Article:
We hope to start enrolment in the summer and altogether plan to recruit 12,000 women with dense breasts over two years, with 3,000 in each arm. So far, the breast screening centres signed up for the study include Cambridge, Leeds, Manchester, Nottingham, and Cheltenham, with a sixth centre yet to be identified.
We aim to discover which of the four modalities identifies the greatest number of breast cancers in women with dense breasts.
As well as the number of cancers identified, it will also be important to take into consideration the stage of cancers found, since, to have an impact, screening tools need to identify cancers when they can be effectively treated.
As part of the study, we’ll also be testing a range of automated tools for assessing breast density to determine what the most appropriate might be for incorporating into breast screening programmes.
Since it isn’t known at which numerical score women might actually benefit from additional imaging, we want to establish which density score would serve as the cut off at which it could be effective to offer additional imaging tests.
Helping predict breast cancer risk by validating the BOADICEA prediction model
Working with joint lead Professor Paul Pharoah from the Centre for Cancer Genetic Epidemiology at the University of Cambridge, we also plan to use a subset of women from our study to validate the BOADICEA model (Breast and Ovarian Analysis of Disease Incidence and Carrier Estimation Algorithm).
The University of Cambridge developed the computer programme to calculate the risks of breast and ovarian cancer, analysing single letter variations in DNA sequence, lifestyle and hormonal risk factors, and breast density.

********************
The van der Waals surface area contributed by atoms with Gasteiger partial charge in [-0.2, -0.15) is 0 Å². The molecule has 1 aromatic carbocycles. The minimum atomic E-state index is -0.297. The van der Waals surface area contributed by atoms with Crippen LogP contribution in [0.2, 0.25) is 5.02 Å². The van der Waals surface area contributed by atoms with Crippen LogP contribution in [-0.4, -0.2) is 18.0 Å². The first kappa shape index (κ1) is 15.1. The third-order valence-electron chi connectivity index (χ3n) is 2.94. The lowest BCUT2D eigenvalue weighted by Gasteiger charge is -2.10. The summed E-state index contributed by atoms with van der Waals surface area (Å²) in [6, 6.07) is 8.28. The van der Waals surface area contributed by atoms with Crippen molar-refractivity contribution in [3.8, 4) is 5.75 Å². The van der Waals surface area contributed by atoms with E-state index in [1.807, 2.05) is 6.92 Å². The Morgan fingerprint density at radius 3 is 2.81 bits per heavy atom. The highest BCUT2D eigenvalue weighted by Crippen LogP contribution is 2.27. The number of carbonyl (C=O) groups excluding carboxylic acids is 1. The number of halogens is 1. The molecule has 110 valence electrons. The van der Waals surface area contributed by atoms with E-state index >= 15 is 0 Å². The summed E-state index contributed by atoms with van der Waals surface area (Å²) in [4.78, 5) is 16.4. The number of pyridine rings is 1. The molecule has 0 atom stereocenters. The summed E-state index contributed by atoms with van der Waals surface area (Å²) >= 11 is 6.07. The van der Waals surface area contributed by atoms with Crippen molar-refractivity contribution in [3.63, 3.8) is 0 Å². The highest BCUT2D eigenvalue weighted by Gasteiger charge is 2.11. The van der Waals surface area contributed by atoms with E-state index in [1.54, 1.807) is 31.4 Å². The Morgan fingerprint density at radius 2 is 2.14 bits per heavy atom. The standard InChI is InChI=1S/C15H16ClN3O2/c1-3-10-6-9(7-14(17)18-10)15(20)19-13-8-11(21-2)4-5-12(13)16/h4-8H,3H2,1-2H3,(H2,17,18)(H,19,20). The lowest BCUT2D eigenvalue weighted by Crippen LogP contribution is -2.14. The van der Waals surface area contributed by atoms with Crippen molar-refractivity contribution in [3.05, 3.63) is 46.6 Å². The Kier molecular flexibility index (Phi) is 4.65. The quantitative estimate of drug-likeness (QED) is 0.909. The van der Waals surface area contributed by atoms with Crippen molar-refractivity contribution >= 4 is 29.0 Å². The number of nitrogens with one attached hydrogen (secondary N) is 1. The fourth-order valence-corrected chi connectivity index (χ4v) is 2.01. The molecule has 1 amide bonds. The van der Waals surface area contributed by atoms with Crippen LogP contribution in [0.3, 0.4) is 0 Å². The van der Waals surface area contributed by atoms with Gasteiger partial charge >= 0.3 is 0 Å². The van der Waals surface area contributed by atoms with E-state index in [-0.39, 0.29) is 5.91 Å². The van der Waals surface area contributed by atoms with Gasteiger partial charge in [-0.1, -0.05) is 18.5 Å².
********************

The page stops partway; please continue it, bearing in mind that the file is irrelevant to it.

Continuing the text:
For a group of women in the study we’ll calculate their risk of cancer using the BOADICEA model and then validate it against the actual number of cancers detected. Ultimately, if we can show that a prediction tool works, we could use it to stratify the population to decide which women should be invited for screening.
Advice to applicants: budget carefully upfront and get policy makers on board
My advice to anyone applying for these awards is to plan your work and think upfront about your costings really carefully as you will not have the chance to amend them in the second stage of the application process.
One of the strengths of our proposal was that we’d already had the support from the NHS Breast Screening Programme who agreed to allow us to use their centres for recruiting patients.
We did lots of groundwork to make sure screening policy makers believed the modalities we were investigating could be of value. Such preparation is critical because without their support and the possibility of introducing new approaches to screening in clinical practice, it would be a complete waste of charitable money to undertake the research.
I would also recommend getting in touch with CRUK regardless of whether your research involves discovery, pre-clinical or translational science. When the CRUK early detection funding team made contact to say that they were interested in funding research in our area, it came as a bit of a surprise as we were under the impression they only funded basic science. We have since discovered that they are really supportive of clinical work. ”